Desolated plains of Australian countryside, forests sharing its skyline with bush, sleepy roads and hidden paths leading to unknown places... Marko's film - premiered last May in Cannes Short Film Corner - was a fantastic visual inspiration leading me through the exploration of my woodwind collection. Most profound sounds are those of fujara - Slovakian mountaineers' overtone flute - Irish low whistle, bassoon, ney, duduk, tin whistles - they all fit seamlessly with the landscapes I was presented with by the director. However the music would never happen without Ukrainian bandura, zither and our modest piano. Like a glue to interweave throughout contrasting textures: human voice and a handful of electronic gadgets... Did I mention jaw harp? ;)

"The Journey - Original Soundtrack" will be available soon on iTunes, AmazonMP3 and other digital retailers - stay tuned :)




07 January 2013


Hurdy Gurdy: Contemporary Destinations (II)

Short excerpt from "Nomenclature" section clarifying some issues regarding etymology of the instrument' s name"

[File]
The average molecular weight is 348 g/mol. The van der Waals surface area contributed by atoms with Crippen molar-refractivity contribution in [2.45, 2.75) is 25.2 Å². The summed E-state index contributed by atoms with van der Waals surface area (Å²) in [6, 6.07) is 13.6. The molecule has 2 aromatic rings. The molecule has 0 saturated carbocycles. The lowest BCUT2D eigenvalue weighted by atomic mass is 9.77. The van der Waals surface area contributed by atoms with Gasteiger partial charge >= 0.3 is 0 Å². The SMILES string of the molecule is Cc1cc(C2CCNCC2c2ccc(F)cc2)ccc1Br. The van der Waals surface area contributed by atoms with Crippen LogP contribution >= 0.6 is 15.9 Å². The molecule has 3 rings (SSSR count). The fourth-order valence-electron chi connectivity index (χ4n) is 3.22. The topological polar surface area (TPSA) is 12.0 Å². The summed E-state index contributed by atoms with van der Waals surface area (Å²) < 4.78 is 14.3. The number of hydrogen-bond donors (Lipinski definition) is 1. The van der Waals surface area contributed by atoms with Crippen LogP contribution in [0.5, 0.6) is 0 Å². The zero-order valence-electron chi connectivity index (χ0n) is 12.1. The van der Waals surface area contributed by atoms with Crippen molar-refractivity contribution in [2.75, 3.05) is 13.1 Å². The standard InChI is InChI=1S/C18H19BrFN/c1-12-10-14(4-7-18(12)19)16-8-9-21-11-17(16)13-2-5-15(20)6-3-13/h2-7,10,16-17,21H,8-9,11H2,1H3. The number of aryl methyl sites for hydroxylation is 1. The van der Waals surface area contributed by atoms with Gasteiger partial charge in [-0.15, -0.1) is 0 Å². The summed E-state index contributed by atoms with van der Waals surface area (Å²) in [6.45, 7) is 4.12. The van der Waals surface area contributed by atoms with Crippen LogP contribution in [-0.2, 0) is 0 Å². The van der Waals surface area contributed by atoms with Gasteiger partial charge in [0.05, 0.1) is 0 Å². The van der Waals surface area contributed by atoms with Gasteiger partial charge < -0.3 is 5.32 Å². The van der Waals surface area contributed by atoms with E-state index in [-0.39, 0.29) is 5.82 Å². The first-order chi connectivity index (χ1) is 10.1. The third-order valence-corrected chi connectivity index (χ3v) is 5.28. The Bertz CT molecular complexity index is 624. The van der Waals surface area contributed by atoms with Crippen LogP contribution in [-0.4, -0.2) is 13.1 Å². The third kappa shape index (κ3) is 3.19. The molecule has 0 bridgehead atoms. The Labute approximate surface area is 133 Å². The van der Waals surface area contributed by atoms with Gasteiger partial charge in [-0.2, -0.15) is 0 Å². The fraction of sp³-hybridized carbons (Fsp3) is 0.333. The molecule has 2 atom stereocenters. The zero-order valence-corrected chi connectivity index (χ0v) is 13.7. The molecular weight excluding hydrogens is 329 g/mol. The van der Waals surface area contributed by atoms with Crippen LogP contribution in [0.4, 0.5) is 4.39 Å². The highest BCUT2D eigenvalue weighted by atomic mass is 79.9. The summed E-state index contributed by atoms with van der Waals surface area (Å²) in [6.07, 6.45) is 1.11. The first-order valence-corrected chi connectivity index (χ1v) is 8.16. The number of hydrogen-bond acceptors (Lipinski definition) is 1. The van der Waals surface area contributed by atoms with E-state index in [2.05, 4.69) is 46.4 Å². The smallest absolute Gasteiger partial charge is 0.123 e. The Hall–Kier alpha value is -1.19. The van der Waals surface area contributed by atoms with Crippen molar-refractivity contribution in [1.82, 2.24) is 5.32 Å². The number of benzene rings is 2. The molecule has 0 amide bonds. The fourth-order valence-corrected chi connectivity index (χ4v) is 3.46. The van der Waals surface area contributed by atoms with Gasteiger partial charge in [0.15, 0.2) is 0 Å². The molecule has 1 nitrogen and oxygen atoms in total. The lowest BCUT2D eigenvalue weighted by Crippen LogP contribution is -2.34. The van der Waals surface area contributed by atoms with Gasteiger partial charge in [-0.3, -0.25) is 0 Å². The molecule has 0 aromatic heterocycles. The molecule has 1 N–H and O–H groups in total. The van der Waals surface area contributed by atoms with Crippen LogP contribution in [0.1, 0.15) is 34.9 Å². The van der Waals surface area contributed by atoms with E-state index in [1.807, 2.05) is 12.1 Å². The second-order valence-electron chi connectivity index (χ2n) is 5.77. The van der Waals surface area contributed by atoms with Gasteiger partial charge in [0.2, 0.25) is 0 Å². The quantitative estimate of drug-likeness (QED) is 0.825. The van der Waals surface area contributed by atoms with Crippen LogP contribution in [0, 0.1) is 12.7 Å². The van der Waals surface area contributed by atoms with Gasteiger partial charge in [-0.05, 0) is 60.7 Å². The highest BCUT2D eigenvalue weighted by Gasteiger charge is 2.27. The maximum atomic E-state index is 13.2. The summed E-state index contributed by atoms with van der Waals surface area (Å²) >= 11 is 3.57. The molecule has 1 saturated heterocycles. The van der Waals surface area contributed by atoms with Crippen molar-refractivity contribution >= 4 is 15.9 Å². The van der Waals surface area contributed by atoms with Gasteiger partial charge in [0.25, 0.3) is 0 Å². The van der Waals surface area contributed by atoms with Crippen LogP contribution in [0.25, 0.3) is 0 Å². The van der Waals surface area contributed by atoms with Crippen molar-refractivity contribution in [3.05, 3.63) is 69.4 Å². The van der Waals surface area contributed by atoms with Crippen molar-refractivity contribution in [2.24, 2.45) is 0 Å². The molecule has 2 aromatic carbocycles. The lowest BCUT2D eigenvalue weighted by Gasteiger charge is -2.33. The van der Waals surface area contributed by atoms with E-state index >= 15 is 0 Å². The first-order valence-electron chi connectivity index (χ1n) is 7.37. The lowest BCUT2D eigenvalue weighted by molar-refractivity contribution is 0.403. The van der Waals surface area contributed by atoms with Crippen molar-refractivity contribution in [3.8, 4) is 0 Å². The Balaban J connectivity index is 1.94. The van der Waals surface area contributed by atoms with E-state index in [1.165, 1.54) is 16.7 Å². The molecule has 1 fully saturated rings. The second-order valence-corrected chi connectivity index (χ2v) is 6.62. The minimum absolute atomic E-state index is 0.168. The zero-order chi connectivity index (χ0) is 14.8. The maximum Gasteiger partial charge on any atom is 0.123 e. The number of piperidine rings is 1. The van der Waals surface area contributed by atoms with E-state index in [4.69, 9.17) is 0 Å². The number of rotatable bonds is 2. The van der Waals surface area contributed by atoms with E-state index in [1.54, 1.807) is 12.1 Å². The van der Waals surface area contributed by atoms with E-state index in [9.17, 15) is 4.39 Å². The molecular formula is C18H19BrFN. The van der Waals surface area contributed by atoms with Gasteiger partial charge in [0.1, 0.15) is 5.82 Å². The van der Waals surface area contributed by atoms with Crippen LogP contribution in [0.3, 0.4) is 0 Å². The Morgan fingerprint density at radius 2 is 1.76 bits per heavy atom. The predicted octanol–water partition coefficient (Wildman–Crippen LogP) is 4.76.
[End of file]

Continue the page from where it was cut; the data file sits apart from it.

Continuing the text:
"
Nomenclature 



It is believed that the name ‘hurdy-gurdy’ is onomatopoeic in its origin and in Old English its meaning is often  equivalent  to loud commotion, disorder and havoc1.  

The  English term  ‘hurdy-gurdy’ is shared with a musical device known as the barrel organ. These are  often confused by  their superficial similarities, such as crank action or continuous sound. 

For the purpose of this work, the name of the instrument – hurdy-gurdy – has been used exclusively to describe the lute- or guitar-shaped mechanical fiddle, equipped with buttons stopping melodic strings and a rosined wheel touching strings to produce friction and vibrations just like a bow moved across the strings. 
This serves  the purpose of differentiating  the hurdy-gurdy from a barrel organ, even though the latter is commonly called ‘hurdy-gurdy’ in English.